Howard University

Howard University
Howard University seal.svg
Former names
Howard Normal and Theological School for the Education of Teachers and Preachers
MottoVeritas et Utilitas
Motto in English
"Truth and Service"
TypePrivate, HBCU
EstablishedMarch 2, 1867 (1867-03-02)
Academic affiliations
TMCF
NAICU
ORAU
AASCU
CUWMA
Endowment$685.8 million (2016)[1]
PresidentWayne A.I. Frederick
ProvostAnthony Wutoh
Students10,300[2]
LocationWashington, D.C., U.S.
38°55′20″N 77°01′10″W / 38°55′20″N 77°01′10″W / 38.92222; -77.01944
CampusUrban; 300 acres (1.2 km2)
NewspaperThe Hilltop
ColorsBlue, White and Red[3]
              
NicknameBison & Lady Bison
Sporting affiliations
NCAA Division IMEAC
Websitewww2.howard.edu
Howard University logo.svg

Howard University (HU or simply Howard) is a federally chartered, private, coeducational, nonsectarian, historically black university (HBCU) in Washington, D.C. It is recognized by the Carnegie Foundation as a research university with high research activity and is accredited by the Middle States Commission on Higher Education.

From its outset Howard has been nonsectarian and open to people of all genders and races. Howard offers more than 120 areas leading to undergraduate, graduate, and professional degrees.

Howard is classified as a Tier 1 national university and ranks second among HBCUs by U.S. News & World Report.[4] Howard is the only HBCU ranked in the top 75 on the 2015 Bloomberg Businessweek college rankings.[5] The Princeton Review ranked the school of business first in opportunities for minority students and in the top five for most competitive students.[5] The National Law Journal ranked the law school among the top 25 in the nation for placing graduates at the most successful law firms.[6] Howard has produced four Rhodes Scholars between 1986 and 2017.[7] Between 1998 and 2009, Howard University produced a Marshall Scholar, two Truman Scholars, twenty-two Fulbright Scholars and ten Pickering Fellows.[8][9] In 2011, the Huffington Post named Howard the second best-dressed college in the nation.[10] Howard is the most comprehensive HBCU in the nation and produces the most black doctorate recipients of any non-profit university.[11][12]

History

Main Hall (right) and Miner Hall in 1868.

Shortly after the end of the American Civil War, members of The First Congregational Society of Washington considered establishing a theological seminary for the education of African-American clergymen. Within a few weeks, the project expanded to include a provision for establishing a university. Within two years, the University consisted of the Colleges of Liberal Arts and Medicine. The new institution was named for General Oliver Otis Howard, a Civil War hero, who was both the founder of the University and, at the time, Commissioner of the Freedmen's Bureau. Howard later served as President of the University from 1869–74.[13]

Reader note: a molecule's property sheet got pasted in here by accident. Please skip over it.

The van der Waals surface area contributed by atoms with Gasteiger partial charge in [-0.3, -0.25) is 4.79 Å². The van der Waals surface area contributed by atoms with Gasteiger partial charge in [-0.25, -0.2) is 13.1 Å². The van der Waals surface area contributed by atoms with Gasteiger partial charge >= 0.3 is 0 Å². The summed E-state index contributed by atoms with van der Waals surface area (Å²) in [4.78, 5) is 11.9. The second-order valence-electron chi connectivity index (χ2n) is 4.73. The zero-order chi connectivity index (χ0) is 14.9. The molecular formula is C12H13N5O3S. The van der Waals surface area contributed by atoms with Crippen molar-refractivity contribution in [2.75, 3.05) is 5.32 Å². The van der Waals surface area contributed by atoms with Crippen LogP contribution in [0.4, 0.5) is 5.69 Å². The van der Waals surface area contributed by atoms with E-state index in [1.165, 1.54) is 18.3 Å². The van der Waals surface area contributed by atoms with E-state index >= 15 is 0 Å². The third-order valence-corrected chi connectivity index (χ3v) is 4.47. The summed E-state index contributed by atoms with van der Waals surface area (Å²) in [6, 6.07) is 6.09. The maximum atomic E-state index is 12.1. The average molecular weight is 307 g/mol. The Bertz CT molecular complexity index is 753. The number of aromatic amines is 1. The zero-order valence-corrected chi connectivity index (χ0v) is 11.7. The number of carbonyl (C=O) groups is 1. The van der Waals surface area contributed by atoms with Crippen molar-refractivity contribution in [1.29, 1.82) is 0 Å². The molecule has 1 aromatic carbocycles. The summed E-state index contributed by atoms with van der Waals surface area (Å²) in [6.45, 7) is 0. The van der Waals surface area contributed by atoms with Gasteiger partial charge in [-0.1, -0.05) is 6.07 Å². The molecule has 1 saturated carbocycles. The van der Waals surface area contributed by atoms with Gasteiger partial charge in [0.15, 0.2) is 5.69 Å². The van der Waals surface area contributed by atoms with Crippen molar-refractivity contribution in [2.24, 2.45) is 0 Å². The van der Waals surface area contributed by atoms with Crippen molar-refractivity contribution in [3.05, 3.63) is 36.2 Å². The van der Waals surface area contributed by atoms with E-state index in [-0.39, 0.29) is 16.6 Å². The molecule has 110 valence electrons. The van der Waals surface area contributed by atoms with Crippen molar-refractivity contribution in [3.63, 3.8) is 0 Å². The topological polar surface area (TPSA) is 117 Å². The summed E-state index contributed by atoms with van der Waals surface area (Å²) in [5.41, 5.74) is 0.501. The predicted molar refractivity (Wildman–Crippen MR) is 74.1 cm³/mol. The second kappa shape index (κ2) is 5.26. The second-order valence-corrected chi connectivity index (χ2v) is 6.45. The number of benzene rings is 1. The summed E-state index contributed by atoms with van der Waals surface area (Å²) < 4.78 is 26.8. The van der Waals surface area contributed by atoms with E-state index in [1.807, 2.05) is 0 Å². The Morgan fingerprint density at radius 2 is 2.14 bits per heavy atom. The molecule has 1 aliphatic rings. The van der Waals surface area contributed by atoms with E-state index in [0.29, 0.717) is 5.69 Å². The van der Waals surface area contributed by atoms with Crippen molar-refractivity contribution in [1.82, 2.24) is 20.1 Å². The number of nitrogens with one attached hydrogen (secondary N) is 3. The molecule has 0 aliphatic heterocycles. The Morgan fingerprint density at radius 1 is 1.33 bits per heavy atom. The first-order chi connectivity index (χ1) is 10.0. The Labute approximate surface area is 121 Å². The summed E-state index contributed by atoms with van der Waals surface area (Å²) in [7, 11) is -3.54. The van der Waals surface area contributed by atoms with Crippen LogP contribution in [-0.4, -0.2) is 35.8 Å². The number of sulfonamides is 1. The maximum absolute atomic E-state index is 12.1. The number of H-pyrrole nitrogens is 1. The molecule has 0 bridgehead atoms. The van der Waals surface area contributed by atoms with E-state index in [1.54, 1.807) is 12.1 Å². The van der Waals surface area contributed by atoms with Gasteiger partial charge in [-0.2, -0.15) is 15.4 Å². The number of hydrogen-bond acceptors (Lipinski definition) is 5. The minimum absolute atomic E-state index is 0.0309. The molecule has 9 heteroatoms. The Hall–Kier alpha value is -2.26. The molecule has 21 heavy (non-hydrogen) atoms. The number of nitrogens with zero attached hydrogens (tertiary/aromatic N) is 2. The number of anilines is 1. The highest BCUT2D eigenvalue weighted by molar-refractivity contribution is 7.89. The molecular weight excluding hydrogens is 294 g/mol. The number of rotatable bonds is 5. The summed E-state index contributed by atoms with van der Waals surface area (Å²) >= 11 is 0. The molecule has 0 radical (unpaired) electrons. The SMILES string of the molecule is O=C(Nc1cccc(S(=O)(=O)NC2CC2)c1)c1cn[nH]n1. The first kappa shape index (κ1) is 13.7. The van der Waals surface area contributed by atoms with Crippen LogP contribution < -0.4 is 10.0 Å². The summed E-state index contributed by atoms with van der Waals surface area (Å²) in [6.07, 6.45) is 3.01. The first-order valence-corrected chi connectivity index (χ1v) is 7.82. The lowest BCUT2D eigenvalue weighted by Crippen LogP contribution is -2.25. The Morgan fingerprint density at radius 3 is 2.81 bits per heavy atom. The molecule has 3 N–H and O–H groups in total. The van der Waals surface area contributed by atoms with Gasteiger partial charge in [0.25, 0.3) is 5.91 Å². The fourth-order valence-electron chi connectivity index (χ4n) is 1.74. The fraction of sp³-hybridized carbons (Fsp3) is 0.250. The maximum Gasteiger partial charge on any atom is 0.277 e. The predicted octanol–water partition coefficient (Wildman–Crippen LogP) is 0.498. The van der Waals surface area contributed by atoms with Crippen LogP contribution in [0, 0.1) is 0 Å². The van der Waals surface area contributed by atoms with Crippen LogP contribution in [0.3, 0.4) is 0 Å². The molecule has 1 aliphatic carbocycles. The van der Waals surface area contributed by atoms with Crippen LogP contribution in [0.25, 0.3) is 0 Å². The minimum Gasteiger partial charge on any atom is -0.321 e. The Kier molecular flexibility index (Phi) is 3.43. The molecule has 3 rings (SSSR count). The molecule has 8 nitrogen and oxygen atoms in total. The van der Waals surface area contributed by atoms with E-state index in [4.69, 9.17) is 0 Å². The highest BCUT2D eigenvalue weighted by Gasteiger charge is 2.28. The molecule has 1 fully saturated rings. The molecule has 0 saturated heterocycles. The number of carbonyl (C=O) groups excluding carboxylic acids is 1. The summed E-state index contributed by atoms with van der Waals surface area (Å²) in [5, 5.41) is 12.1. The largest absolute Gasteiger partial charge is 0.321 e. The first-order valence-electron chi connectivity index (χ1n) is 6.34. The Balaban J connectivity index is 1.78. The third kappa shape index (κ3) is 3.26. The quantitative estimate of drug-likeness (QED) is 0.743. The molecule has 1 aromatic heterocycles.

U.S. Congress chartered Howard on March 2, 1867, and much of its early funding came from endowment, private benefaction, and tuition. An annual congressional appropriation administered by the U.S. Department of Education funds Howard University and Howard University Hospital.[14]

Many improvements were made on campus. Howard Hall was renovated and made a dormitory for women. J. Stanley Durkee, Howard's last white president, was appointed in 1918.[15]

The Great Depression years of the 1930s brought hardship to campus. Despite appeals from Eleanor Roosevelt, Howard saw its budget cut below Hoover administration levels during the Presidency of Franklin D. Roosevelt.[16]

Howard University has played an important role in American history and the Civil Rights Movement on a number of occasions. Alain Locke, Chair of the Department of Philosophy and first African American Rhodes Scholar, authored The New Negro, which helped to usher in the Harlem Renaissance.[17] Ralph Bunche, the first Nobel Peace Prize winner of African descent, served as chair of the Department of Political Science.[18] Beginning in 1942, Howard University students pioneered the "stool-sitting" technique, which was to play a prominent role in the later civil rights movement. By January 1943, students had begun to organize regular sit-ins and pickets at cigar stores and cafeterias around Washington, D.C. which refused to serve them because of their race. These protests continued until the administration asked the students to stop in the Fall of 1944.[19] Stokely Carmichael, also known as Kwame Toure, a student in the Department of Philosophy and the Howard University School of Divinity coined the term "Black Power" and worked in Lowndes County, Alabama as a voting rights activist.[20] Historian Rayford Logan served as chair of the Department of History.[21] E. Franklin Frazier served as chair of the Department of Sociology.[22] Sterling Allen Brown served as chair of the Department of English.